members were able to obtain loans on easy terms to meet exigencies such as for child birth expenses, purchase of agricultural equipment such as water pumps and even for  self employment activities.

Though the recent war would have disrupted the activities of these societies,  many would have survived it and should be in operation now.  We could do a quick survey and find out  which of these have widows as their members and channel assistance  to such societies  to provide assistance to the war widows who are its members.

Since Co-operative Thrift and Credit Societies are registered legal bodies, they have bank accounts and  function under the supervision and guidance of  the  Department of Co-operative Societies. In these circumstances,  this could be another option available to the diaspora to help the war widows in the North.

It should be noted that any project for  the welfare of the widows should  be focussed to  uplift the widows and make them stand on their own feet and should not be  projects to provide consumption items tothem.  It would be a grave mistake if  a project is aimed only to provide relief as that would  make  the widows  live with the begging bowl right through their life.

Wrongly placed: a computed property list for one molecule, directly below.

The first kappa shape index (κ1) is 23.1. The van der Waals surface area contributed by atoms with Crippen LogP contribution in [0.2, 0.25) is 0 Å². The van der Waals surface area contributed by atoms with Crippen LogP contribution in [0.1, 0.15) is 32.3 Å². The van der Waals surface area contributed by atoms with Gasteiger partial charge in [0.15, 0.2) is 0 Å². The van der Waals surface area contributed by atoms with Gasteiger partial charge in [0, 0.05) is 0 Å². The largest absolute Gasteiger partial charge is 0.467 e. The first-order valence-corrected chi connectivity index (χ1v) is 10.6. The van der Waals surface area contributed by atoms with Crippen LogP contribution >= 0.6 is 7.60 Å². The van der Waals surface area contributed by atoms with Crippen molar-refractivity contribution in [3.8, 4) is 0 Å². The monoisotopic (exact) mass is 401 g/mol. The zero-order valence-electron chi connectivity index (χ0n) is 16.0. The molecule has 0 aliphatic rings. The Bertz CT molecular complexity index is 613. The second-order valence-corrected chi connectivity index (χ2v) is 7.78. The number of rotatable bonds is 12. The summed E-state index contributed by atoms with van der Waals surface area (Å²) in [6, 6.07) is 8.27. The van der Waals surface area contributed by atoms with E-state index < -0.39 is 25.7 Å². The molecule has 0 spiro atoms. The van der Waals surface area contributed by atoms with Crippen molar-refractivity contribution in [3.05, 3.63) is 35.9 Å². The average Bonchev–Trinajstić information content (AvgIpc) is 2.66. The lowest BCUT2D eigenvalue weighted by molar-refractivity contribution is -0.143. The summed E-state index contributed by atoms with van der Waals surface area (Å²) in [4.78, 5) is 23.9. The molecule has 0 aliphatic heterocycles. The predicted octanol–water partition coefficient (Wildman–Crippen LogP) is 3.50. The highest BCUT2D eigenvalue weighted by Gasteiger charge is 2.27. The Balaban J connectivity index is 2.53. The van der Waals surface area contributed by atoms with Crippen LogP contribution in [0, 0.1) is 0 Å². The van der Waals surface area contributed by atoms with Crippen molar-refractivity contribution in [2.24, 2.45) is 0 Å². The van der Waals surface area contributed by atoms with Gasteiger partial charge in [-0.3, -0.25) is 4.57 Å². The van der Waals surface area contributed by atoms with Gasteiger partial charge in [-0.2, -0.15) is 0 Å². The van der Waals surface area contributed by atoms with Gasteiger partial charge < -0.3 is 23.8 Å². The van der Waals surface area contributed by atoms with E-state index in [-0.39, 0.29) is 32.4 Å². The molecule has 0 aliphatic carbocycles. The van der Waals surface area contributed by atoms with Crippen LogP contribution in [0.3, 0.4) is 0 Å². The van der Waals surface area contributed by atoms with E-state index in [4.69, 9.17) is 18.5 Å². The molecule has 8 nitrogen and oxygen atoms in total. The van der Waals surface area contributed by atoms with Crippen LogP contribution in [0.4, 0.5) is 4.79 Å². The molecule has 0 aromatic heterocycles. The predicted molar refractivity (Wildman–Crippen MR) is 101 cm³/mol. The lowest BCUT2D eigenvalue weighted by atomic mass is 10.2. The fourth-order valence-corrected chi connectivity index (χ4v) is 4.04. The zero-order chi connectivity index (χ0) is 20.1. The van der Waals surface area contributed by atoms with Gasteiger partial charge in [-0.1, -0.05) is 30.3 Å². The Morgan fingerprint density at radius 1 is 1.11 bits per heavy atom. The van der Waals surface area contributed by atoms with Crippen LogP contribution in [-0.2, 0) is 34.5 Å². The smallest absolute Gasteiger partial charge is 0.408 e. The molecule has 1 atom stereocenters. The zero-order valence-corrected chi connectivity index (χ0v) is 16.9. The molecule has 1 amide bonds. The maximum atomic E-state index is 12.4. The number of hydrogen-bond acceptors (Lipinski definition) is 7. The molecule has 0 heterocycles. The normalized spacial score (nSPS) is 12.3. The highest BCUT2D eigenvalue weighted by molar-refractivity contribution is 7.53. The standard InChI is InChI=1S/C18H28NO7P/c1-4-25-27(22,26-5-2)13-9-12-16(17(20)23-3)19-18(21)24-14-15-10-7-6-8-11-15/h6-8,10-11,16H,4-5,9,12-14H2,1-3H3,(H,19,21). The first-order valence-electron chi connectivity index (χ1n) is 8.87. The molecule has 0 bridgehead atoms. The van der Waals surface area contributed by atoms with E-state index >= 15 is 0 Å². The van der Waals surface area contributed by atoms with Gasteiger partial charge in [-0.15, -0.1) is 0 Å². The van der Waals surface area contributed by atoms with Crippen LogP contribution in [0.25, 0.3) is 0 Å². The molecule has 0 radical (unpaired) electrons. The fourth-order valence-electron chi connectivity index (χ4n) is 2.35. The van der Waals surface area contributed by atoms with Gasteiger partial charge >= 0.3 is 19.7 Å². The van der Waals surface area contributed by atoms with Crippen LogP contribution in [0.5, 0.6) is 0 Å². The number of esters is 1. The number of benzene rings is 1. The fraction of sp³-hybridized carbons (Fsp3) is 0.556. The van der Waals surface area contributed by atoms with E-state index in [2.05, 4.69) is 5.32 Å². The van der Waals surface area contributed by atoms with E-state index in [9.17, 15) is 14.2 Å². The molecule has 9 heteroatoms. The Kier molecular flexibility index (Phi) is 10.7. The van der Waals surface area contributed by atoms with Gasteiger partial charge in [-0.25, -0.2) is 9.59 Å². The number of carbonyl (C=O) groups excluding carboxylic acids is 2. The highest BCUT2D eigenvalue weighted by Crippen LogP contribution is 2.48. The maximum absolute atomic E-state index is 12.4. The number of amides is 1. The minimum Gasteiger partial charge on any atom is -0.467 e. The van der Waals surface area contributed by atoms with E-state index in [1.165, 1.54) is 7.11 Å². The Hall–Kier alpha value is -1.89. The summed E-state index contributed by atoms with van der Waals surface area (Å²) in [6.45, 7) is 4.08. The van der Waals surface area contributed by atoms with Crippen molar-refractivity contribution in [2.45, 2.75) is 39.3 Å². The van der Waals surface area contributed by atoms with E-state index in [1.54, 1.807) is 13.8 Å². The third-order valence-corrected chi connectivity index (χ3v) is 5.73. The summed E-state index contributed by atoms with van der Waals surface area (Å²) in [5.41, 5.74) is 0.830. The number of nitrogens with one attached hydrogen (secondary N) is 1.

In identifying projects for  implementation,  the feasibility of the project should be carefully examined. I have come across many in the diaspora wanting to provide  sewing machines,  funds to  indulge in livestock keeping such as  poultry and cattle, without  any examination of the  possibility of marketing their produce  and making a living  out of such ventures.  Besides, these widows  do not even have  much experience in such ventures and do not have any place to keep the  sewing machine or the livestock secured from thieves  who thrive in these areas. Therefore before providing  funds for such projects, a survey of the skills, the needs , and the marketability of their produces  should be done,  if the expected objective is to be achieved.